Today I began working on a feature story. My topic is concealed weapons and the status of the conceal and carry law in Missouri. I think that there are a lot of people who have stong feelings both ways about conceal and carry laws. Hopefully, after I dig a little deeper in the topic I will find someone who has a passionate story to tell. Today I talked to a few representatives and read over a few bills that apply to my topic. I found it interesting that some places of business not only want guns banned in the building but also in the parking lots. Bill No. 1400 sponsored by Representative Cox, is being introduced to try and allow gun carriers to be able to keep their weapons in their vehicles.
Today was my first day covering the House. I was surprised to see that during most of the session, many of the people in the room were talking and not paying very much attention. After about 30 minutes I decided that I liked the fact that it was more laid back and not extremely quiet.
I covered a House debate over the substance K2. It is currently a legal substance that has effects similar to marijuana when it is inhaled. I have heard of K2 from other students who use the drug. It is sold as a potpourri but is smoked by many of the people who purchase it. A representative in the house said he thought anytime a chemical is involved and is being used to get high, there is a potential issue with the product. However, Representative Holsman said education on these types of things are the best way to prevent them.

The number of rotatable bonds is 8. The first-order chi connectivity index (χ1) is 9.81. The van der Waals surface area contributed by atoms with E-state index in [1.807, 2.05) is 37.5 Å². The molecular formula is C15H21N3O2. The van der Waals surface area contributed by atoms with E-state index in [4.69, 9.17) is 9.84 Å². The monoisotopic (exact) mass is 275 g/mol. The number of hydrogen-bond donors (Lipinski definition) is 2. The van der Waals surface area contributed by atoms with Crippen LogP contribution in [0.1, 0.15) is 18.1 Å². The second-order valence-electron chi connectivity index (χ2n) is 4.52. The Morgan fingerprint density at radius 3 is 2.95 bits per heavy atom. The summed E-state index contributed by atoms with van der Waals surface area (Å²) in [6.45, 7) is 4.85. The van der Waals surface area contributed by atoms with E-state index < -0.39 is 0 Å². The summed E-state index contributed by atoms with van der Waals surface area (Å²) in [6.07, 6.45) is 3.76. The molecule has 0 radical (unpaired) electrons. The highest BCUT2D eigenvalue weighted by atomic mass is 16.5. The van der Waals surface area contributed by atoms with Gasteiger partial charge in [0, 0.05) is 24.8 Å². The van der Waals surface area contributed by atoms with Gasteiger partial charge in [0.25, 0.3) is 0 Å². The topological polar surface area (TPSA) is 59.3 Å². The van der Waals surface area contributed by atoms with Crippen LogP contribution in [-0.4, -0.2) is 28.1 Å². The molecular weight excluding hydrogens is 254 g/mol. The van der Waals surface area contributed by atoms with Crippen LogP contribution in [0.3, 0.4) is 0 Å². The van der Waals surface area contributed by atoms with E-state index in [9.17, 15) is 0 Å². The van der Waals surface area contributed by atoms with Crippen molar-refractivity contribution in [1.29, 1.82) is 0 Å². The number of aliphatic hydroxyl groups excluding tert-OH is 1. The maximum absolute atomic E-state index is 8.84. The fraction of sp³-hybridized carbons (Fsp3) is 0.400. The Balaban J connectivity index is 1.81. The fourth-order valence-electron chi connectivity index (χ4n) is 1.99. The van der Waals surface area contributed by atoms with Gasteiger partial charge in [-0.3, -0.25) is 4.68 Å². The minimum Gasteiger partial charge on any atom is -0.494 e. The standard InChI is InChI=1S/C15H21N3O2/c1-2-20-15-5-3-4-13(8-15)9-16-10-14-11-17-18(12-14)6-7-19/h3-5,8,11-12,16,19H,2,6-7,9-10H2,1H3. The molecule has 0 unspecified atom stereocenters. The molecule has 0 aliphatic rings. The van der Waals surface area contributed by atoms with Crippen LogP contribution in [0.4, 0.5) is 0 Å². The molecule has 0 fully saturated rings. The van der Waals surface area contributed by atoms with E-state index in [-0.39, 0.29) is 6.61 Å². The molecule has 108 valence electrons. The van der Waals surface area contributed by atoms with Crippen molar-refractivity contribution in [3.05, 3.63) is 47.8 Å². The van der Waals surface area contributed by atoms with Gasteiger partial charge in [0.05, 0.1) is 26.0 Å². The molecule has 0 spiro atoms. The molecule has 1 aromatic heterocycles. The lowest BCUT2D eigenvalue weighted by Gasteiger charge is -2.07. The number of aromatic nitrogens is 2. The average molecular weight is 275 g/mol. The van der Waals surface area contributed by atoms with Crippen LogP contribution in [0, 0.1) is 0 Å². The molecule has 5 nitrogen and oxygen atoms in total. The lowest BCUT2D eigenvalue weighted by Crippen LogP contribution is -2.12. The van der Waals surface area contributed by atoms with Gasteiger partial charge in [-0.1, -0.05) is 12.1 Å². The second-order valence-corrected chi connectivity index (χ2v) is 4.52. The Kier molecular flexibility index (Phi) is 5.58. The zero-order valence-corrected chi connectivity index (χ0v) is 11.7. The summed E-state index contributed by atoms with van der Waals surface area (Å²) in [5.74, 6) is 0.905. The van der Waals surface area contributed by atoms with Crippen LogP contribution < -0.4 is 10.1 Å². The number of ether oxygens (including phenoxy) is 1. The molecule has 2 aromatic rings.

Even if a bill passes that makes this product illegal, people who want to use it will find a way and will cause more problems in the long run.
Today I was able to cover a bill introduced by Senator Jolie Justus. Her bill would create the "Development, Relief, and Education for Alien Minors Act," which could be referred to as the DREAM act. Justus said she was very surprised that at the hearing there were no witnesses who spoke in opposition of the bill. She also mentioned that there are 10 other states that passed a similar bill.
Also proposed at the hearing was a bill sponsored by Senator Scott Rupp. He wants to pass this bill to help avoid high school seniors from saying they are bored. He said that every time he asks a senior how their last year is going, they always say they are in study hall or that they leave school early to work. He wants to give incentive to these students to graduate and go on to a secondary school. Rather than spending money on the students' final year in high school, 80% of that money would be put toward their college education. Rupp said it would help defray costs, motivate and apply incentive to students. Four other states have something similar in effect.